Young Writers Society

Home » Literary works » Poetry » Horror


by therealme


Note: You are not logged in, but you can still leave a comment or review. Before it shows up, a moderator will need to approve your comment (this is only a safeguard against spambots). Leave your email if you would like to be notified when your message is approved.

Is this a review?



User avatar
1313 Reviews

Points: 23286
Reviews: 1313

Sun Mar 24, 2013 10:51 am
Hannah wrote a review...

Um. ahaha. I. I liked the reality in which this poem started. I think the image of the legs against the light is very vivid and specific and really brings it all into an intense image for me. I also love the language of the fact that it's as dark as the crack beneath your door. That's original, effective, and interesting. But! From there! It goes intro melodrama I don't want to go along with following the solidness of the reality in the opening.

I think if you're going to go the way of melodrama, you should start from the very beginning descriptions.

Now, the other thing that makes me like the first two stanzas separately from the rest is that they describe the scene. The rest of the poem devolves into "I do this. I do that." in the first person point of view. It's hard to build up tension in a first person point of view when it's obvious that the person doesn't know anything. It's hard to give the reader a hint of what might befall the character if they do something stupid when we're only getting news from inside the not-so-bright character's head, you know? So while this would kind of be scary if given reality and told from the outside, from the inside it sounds childish and too plain to build any interest.
Consider where you're coming from and what you want to accomplish and edit accordingly!
PM me if you have any questions or comments regarding my review, please.
Good luck and keep writing!

therealme says...

Thank you for your review. the story was supposed to be dark as well as humerus. I chose to use first person so that throughout the piece the reader is wondering what would happen if the character loses the spider. The reader finds out in the very comical and mostly unbelievable last line, which is so ridiculous that it seems somewhat funny. I'm glad you liked the beginning and hope i have shed some light on why i chose first person etc. many thanks xx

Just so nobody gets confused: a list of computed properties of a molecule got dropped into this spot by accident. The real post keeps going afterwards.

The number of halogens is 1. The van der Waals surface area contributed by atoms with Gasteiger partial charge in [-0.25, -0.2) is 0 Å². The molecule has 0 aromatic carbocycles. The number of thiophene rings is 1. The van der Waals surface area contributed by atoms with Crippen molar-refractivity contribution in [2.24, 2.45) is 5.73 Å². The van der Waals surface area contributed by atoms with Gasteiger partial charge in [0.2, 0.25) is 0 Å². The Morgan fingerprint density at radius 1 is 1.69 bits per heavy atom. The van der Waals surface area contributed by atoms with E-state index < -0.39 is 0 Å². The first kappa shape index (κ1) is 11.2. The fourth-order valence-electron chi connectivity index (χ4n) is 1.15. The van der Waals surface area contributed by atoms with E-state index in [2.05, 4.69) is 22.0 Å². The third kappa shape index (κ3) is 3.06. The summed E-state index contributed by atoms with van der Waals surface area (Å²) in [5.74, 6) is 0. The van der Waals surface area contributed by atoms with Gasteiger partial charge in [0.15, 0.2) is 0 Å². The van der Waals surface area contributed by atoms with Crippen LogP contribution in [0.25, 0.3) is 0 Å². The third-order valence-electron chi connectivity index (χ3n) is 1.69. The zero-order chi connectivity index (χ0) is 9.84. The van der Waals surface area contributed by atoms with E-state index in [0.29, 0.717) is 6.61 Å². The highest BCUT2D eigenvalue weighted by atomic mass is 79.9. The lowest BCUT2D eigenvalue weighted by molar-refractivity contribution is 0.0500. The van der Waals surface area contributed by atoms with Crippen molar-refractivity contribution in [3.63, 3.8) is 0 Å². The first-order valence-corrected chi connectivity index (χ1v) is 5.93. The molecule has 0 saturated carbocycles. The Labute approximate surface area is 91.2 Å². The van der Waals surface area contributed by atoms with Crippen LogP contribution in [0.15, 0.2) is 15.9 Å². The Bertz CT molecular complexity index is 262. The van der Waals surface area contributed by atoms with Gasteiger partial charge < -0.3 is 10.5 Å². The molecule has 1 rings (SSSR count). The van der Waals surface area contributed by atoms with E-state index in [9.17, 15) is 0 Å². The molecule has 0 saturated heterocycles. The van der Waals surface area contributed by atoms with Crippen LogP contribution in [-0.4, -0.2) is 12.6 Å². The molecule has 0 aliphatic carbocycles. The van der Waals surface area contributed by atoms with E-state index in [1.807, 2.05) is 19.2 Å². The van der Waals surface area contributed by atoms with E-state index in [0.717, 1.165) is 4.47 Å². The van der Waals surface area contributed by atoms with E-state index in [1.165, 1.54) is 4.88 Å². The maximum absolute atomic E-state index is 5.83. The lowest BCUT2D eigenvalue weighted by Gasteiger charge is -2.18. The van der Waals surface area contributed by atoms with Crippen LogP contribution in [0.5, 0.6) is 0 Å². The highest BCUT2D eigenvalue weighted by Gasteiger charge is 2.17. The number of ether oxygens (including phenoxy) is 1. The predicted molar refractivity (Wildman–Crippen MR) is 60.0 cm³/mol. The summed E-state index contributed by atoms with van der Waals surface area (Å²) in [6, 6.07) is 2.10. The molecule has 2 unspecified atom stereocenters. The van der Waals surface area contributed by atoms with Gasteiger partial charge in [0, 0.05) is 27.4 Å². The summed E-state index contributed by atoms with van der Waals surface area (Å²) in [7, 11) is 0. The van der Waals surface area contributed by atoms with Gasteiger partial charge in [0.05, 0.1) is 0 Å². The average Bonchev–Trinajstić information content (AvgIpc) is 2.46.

User avatar
32 Reviews

Points: 1990
Reviews: 32

Fri Mar 08, 2013 3:47 pm
NoirLumiere wrote a review...

Hey there! Noir here, and I'll be your reviewer today. Let's rock.

First up: Concept. The exaggeration of the spider is amusing. I, myself, don't suffer from arachnophobia. But it's very clear this person does, and I find that strangely amusing and enjoyable. I think you were going for a dark feel for this poem, but I found it humorous and funny. That's just the way I interpreted it, though.

Second on this list: Rhythm. The rhythm for this poem was probably supposed to be dark, but I found it funny and cheerful. The rhythm was fun and artsy, and I loved that. Your use of bolds and spacing was enjoyable as well. This was very fun to read, as I read it with the tune of "Itsy Bitsy Spider" stuck in my head.

The final attribute I'll cover: Grammar. I found no grammar mistakes, and if I missed one, I apologize for not noticing.

Overall: This poem was fun and lighthearted. At least, that's how I read it. If it was supposed to be dark, then I missed it. The concept was funny, the rhythm was fun, and the grmmar was excellent.


This has been NoirLumiere, and there's your review. Good night, and keep rocking!

therealme says...

yes it was supposed to be funny in a dark way so i'm pleased that you thought it was. It was supposed to be light and fun, but at the same time a little chilling. I do not suffer from arachnophobia but i have a friend that does and i find her reaction to spiders hilarious, so i wrote this to show how much arachnophobia people can exaggerate. Thanks for the review xx

Be led by your talent and not by your self-loathing ... everything beautiful in the world is within you.
— Russell Brand